Just to add that “back in the day” valve lash adjustment was part of a routine tuneup along with distributor points, whatever they are, and applying grease to the grease nipples. My 69 VW van had valve covers that were held in by spring clips and were removable by hand without any tools, and had nothing blocking them. Then again, that was just a glorified lawnmower 😂Over the years, Hondas have received criticism for requiring more maintenance than other cars. Our 1990 Accord recommended valve-lash checks every 6,000 miles.
Can you imagine having to pay a shop twice a year? Neither could Consumer Reports.
So, around the late '90s, Honda decided to arbitrarily increase valve check intervals to 100,000 miles. In other markets, the recommendation was 30,000 miles.
Guess what? The B-series engines in Gen1 CR-Vs often suffered burned exhaust valves. Honda replaced MANY cylinder heads on warranty, most of them on goodwill.
I guess this anecdote emphasizes that Honda never thought that doing maintenance was a 'bad thing'. Some of the maintenance was dictated by unique design of the assemblies.
Honda Motor Co.,Ltd. Honda Global Site - Visit the official Honda global web site and find episodes about the birth of Honda's first automatic transmission, Hondamatic.global.honda
The RT4WD system was unique in that it didn't require locking clutches/differentials, yet was 95% as effective as those that did. Less weight, better fuel economy than other designs, too.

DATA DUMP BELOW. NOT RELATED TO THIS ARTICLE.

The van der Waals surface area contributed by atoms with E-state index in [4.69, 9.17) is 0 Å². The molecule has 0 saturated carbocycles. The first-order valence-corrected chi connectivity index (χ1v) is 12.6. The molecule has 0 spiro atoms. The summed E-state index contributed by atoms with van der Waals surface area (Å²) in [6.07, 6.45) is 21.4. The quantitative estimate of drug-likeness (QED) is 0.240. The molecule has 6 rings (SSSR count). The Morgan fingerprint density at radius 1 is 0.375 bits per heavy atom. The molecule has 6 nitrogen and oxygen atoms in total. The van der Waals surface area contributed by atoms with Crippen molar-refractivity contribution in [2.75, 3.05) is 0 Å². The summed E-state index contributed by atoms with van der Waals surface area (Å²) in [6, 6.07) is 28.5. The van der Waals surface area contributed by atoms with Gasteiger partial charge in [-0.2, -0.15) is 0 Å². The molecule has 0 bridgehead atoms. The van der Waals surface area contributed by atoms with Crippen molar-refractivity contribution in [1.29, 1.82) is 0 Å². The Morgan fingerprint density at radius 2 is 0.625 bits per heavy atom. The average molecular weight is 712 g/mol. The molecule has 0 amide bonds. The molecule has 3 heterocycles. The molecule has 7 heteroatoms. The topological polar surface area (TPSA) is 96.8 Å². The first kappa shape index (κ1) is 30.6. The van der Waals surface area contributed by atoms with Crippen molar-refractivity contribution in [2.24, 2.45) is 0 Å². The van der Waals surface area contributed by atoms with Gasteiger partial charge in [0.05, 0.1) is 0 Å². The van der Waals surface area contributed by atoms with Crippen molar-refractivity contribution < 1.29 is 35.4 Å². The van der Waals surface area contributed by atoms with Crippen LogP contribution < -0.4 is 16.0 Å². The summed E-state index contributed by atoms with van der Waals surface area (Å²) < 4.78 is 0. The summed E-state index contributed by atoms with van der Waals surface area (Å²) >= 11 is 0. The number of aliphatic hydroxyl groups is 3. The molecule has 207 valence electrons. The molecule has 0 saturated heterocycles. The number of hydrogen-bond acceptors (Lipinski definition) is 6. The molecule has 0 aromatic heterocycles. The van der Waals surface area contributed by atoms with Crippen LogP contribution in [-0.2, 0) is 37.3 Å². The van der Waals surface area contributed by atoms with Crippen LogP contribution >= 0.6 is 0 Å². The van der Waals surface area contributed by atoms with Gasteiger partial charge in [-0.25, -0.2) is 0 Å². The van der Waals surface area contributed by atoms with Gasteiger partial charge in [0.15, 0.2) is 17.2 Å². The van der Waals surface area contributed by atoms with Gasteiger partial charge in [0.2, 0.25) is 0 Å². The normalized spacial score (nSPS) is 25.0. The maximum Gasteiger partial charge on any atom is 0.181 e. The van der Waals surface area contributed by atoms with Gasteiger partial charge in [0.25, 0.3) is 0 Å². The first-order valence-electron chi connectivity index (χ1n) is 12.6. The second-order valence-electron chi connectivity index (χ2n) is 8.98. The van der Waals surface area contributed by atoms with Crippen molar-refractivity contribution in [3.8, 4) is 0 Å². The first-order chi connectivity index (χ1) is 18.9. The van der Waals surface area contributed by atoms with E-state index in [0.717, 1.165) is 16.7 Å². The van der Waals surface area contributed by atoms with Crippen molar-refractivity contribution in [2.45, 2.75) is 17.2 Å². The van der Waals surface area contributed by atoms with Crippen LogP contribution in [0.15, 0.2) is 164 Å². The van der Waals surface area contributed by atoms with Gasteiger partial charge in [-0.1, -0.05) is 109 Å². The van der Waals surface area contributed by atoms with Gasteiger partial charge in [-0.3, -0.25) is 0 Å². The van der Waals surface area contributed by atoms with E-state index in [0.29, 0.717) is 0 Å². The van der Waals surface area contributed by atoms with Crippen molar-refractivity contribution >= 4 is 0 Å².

Driving on slippery surfaces, such as snowy roads, is safer and more secure if the engine’s power is conveyed to the road by all four tires, as even if the front tires slip, the rear tires can push the car forward.global.honda
Now, I have nothing against Porsches (owned one!) and I know that one time, Porsche was challenged to design components that were very robust, and they did it! Would have cost a significant amount more than the then-current prices. (Couldn't find that old article just now)
I have to change my frame of reference. To me my 99 CRV is modern…. 😂So 30ish years ago.. Honda had valve lash problems with their engines. That painful experience probably got factored into future engine designs though.... knowing Hondas historical penchant for continuous improvement in design.
Time to put the "way back machine" away here. The new engines don't really need valves adjusted now days.
In the modern era of maintenance and service, Hondas keep getting better in terms of the amount of maintenance required. However, when something in the vehicle does break, the cost to repair is higher and higher with all the high tech components. Cost to routinely maintain CRVs though is among the lowest in the industry. Of course labor costs keep going up, so it is amazing we can properly maintain a modern CRV at such low ongoing costs.